Washington: Two astronauts spent more than eight hours outside the International Space Station (ISS), but were unable to make much progress fixing a broken cooling system after part of it proved difficult to disconnect and leaked dangerous ammonia.
Doug Wheelock and Tracy Caldwell Dyson were to replace the broken 350-kg ammonia cooling loop with a spare part stored about 10 metres away outside the ISS during the spacewalk that began at 1119 GMT.
But one of four ammonia hoses they had to disconnect became stuck causing hours of delays in the work. When Wheelock finally freed the stubborn hose, it leaked a large amount of ammonia, prompting concerns about exposure to coolant. The astronauts made sure to "bake" any ammonia flakes off their suits by exposing themselves to sunlight and further decontaminated once back inside ISS.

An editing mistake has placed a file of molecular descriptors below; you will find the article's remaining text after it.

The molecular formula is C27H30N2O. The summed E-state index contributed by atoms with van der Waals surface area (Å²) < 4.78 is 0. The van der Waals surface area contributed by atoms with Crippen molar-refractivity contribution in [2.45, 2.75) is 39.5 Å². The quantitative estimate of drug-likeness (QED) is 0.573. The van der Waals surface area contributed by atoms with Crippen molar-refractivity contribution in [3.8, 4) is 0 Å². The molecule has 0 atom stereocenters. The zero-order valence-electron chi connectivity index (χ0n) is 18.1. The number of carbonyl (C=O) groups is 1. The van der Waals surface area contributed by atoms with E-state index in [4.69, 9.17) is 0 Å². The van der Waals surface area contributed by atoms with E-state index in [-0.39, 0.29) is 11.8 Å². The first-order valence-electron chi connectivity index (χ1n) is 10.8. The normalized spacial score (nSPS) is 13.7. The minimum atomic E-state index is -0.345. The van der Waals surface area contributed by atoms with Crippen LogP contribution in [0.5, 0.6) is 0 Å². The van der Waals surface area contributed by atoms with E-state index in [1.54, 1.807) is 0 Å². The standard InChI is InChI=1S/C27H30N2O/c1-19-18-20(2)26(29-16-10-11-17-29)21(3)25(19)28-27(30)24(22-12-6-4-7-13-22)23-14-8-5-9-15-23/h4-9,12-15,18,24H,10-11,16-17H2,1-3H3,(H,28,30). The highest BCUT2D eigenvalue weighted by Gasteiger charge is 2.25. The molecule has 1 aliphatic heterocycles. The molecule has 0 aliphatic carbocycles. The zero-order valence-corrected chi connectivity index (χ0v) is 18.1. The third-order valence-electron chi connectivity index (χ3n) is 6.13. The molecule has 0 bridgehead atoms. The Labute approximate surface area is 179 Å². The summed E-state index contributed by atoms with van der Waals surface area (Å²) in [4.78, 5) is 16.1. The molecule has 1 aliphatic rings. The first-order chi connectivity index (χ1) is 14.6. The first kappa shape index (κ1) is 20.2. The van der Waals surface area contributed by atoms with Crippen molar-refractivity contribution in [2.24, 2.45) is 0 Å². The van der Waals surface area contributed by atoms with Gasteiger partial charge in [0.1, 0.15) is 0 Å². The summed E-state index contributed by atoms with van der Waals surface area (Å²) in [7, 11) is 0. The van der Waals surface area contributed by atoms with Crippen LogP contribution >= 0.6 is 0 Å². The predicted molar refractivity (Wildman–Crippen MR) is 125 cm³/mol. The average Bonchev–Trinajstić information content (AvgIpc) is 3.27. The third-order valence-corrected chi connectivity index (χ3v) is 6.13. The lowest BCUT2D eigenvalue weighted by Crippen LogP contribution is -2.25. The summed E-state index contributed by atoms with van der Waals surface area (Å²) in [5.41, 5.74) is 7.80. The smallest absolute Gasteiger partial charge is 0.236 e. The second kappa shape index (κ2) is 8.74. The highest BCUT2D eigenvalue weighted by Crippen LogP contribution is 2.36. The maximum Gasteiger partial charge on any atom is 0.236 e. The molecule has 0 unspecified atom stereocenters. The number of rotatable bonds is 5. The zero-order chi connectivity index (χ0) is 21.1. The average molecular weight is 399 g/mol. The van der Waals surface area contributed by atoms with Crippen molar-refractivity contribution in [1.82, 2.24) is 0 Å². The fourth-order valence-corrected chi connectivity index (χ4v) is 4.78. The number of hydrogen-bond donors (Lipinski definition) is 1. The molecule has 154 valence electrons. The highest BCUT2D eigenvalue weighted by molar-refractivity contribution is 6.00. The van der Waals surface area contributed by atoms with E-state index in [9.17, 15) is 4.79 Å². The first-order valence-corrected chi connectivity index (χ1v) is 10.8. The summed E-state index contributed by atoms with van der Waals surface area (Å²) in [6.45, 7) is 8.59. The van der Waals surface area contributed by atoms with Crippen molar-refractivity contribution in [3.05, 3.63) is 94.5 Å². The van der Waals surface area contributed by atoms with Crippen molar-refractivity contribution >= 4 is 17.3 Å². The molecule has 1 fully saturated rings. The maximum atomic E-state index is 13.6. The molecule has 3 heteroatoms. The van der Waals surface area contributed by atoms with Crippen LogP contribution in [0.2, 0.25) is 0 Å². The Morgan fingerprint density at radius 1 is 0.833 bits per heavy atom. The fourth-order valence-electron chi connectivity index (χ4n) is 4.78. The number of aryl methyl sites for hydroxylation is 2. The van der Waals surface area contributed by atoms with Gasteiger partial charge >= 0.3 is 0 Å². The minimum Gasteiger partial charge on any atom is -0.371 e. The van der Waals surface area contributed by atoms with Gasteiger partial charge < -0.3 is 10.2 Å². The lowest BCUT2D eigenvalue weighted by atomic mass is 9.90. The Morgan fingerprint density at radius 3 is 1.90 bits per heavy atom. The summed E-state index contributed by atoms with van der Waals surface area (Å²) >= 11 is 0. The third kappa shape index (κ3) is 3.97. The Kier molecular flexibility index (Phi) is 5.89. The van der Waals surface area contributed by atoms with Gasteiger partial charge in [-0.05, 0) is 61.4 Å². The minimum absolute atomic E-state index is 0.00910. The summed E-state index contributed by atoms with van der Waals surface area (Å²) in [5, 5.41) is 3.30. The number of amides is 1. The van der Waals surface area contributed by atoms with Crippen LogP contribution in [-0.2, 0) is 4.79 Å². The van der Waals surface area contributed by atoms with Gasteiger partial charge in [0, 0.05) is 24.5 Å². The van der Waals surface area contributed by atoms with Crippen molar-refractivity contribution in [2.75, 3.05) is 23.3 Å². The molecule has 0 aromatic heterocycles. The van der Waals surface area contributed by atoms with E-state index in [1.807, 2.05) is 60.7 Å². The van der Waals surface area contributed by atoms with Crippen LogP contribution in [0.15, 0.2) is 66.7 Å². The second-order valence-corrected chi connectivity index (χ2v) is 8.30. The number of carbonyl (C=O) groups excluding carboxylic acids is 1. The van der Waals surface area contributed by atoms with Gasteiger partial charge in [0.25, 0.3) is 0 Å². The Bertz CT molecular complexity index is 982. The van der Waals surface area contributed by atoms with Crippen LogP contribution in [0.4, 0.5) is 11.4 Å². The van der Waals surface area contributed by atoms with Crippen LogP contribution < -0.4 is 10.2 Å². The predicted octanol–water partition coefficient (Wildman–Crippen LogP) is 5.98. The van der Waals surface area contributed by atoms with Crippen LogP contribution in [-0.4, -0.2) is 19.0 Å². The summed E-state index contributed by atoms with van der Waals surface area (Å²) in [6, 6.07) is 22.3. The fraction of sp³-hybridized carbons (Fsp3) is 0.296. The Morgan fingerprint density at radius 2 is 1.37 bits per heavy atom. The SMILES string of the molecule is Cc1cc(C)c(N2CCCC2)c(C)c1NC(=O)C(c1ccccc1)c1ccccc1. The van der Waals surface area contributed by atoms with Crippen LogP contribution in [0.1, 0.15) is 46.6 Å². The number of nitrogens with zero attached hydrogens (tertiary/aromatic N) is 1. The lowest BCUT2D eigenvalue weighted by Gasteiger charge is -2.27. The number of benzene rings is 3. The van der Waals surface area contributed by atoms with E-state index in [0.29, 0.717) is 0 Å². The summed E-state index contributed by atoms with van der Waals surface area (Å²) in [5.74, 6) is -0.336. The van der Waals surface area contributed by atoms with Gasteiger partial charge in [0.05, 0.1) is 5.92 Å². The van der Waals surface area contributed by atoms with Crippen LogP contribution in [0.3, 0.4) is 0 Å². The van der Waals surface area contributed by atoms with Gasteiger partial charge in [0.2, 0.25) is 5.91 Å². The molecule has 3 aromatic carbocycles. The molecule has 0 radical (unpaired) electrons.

The ammonia cooling loop was then left in place and a second spacewalk Wednesday, originally to hook up cables and wire the new part into the station, will now focus on removing the old part and replacing it.
The system is one of two used to keep electronics on the ISS from overheating. Last Saturday, alarms were triggered signalling that the ammonia-based refrigeration system on the ISS had failed due to a power surge.
NASA officials stressed that the six crew members were in no danger, and all critical and many non-critical systems on the ISS were since operating as normal despite the malfunction.
The ISS could continue to operate without the cooling system indefinitely, but would be in trouble if the second ammonia cooling loop were to also fail before the first is replaced.
Wheelock and Caldwell Dyson had already trained to replace this part, despite the effort being unplanned, as part of NASA`s efforts to prepare ISS crew members for contingencies aboard the station.
The US space agency had known that the cooling unit would eventually need to be replaced after about 100,000 hours of use and had installed four extra units outside the ISS as a precaution.